These acts performed with heart and soul. If you weren’t there, you might not know how badly you missed out, but I would strongly advise not making the same mistake twice.
(in chronological order)
Old Time Relijun @ FOAM | May 13
I didn’t attend a ton of shows at the now-shuttered FOAM, but it almost had a speakeasy feel, like a back room show you had to know people to know about, and every act I saw there was a rare treasure of a booking. Old Time Relijun was frenetic, electric, and channeling visions from another reality. I feel lucky we had the right venue to host them.
Caustic Casanova @ The Sink Hole | August 14
Must. Bring. Earplugs. The epic sound of this three-piece from DC ricocheted off the cement-lined space surrounding the floor-stage, burning holes into ear drums and quaking sternums throughout the room. New material nodded humbly to Black Sabbath and King Crimson, two of the most holy and defining sounds still influencing music today.
Jenny Lewis @ The Pageant | August 17
While I’m partial to Acid Tongue-era Lewis, she is a captivating performer no matter what mantle she’s currently wearing. She glided across the stage in a shimmering, sewed-on, sequined dress and hanged on her color-coordinated props for a seamlessly passionate performance of most of her newest album.
Brant Bjork @ The Ready Room | September 12
I came for the legend. I stayed for the psychedelic riffs. I enjoyed this show so much more than I expected. Opening acts Killing Fever, Ecstatic Vision, and Spacetrucker aptly set the tone for a much trippier set than Bjork’s many solo albums would suggest.
Tropical Fuck Storm @ Duck Room | September 13
This show wins the prize for most charming audience. Also youngest audience I rubbed elbows with this year. The band seemed equally smitten with their “moshing” and pogo-ing fan club. Touring on the heels of a new album, the band’s live dynamic added even more personality to their piercing distortion and unforgiving lyrics. If you didn’t get chills from Gareth or Fiona’s stares, you weren’t paying attention.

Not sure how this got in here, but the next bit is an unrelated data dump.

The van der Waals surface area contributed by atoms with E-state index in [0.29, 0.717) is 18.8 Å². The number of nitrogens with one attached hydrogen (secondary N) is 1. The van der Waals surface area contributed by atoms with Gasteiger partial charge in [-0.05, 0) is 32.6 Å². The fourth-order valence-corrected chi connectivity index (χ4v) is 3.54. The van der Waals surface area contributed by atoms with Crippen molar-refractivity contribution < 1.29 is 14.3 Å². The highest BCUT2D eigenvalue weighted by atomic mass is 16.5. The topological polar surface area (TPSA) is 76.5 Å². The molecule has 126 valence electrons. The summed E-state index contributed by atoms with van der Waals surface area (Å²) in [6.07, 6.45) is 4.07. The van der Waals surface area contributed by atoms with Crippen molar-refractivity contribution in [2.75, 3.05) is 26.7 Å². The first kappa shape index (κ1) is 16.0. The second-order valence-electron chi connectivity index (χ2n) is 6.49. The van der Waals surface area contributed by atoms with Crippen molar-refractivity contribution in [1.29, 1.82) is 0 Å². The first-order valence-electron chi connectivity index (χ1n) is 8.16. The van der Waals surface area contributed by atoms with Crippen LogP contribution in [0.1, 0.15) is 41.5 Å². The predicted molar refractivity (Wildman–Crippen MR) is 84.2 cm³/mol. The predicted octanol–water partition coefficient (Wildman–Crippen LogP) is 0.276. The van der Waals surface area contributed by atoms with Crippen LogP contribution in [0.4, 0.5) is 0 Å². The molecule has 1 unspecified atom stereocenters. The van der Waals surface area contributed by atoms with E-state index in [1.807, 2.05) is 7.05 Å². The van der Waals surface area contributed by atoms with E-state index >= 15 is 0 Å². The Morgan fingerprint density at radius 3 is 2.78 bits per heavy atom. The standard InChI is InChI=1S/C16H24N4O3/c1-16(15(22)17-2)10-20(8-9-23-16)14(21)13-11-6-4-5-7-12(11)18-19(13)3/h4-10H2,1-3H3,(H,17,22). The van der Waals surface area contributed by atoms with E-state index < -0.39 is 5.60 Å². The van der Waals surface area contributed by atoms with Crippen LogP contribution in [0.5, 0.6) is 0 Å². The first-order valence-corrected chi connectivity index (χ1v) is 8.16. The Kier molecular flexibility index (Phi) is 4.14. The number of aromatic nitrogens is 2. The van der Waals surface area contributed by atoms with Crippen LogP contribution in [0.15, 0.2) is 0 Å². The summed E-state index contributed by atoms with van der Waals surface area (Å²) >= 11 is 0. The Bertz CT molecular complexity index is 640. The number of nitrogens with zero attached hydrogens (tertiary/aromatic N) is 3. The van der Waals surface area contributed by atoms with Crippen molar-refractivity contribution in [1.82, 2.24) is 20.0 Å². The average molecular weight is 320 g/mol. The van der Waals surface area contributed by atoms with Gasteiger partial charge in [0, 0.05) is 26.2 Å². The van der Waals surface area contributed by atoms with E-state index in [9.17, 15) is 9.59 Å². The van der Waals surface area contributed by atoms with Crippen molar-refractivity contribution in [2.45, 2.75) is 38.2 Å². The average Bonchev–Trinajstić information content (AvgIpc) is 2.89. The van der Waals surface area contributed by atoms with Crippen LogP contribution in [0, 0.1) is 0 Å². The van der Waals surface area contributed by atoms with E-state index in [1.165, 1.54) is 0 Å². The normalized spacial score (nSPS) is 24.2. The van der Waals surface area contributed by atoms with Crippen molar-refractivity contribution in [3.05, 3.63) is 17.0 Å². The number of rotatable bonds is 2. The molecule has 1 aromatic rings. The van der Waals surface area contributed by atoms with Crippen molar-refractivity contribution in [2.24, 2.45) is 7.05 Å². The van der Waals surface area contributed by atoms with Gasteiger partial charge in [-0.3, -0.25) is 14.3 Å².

Mdou Moctar @ The Duck Room | September 25
So many firsts and superlatives to describe this show: First time seeing live Tuareg guitar. Most entrancing solos, for sure. Perhaps the most joyful band I’ve seen perform. First time a friend encouraged me to hug a band after a show. And definitely the highest quality handmade jewelry I’ve seen at a merch table (all proceeds go to a school Mdou building in Niger).
Kishi Bashi @ Delmar Hall | October 26
This was a such a special show. The new album is one of my favorites of the year, and the full band (including live flautist, Pip the Pansy) played most all the tracks as well as a few favorite classics. We also had our 16-year old nephew in tow for one of his first real concerts and serendipitously found ourselves in the middle of an acoustic performance on the floor after quiet hours went into effect.
Alex Cameron @ The Ready Room | November 7
With his eyeliner smudged and his metallic dress shirt fetchingly unbuttoned, Cameron delivered an intense invective on toxic masculinity, narcissism, consumerism, and pettiness—from the opening “Bad for the Boys” to the closing “Marlon Brando”—with all the swagger of Tom Jones plus the bounce of Hall & Oates. It was a much larger and more dedicated crowd than I had expected, gleefully singing along word for word. Banter highlights included the fan shouting “Eating YOUR ass like an oyster!” during “Miami Memory,” prompting another fan’s retort, “You wish!” Opening act Holiday Sidewinder was a real leopard-print-bodysuit-wearing-sex-crazed pop treat.
Big Freedia @ Delmar Hall | November 9
I’ve seen Big Freedia several times, but the energy from the dancers was outstanding this go-round. Though I missed Tootie’s spunk and creativity, the new crew was relentless and kept on wiggling long after the house lights came on. Low Cut Connie jumping off the upright piano in the opening set was only a harbinger of the vibrancy to come.
Black Mountain @ The Duck Room | November 26
One of those shows where there’s so much talent on stage you cannot decide where to look. For my part, the octopus arms of new-addition drummer, Adam Bulgasem, won a slightly larger part of the pie. That, and the pool of mysterious water slowly creeping across the floor… Tipped the bar staff extra that night for pulling double duty behind the rail as well as the mop bucket. | Courtney Dowdall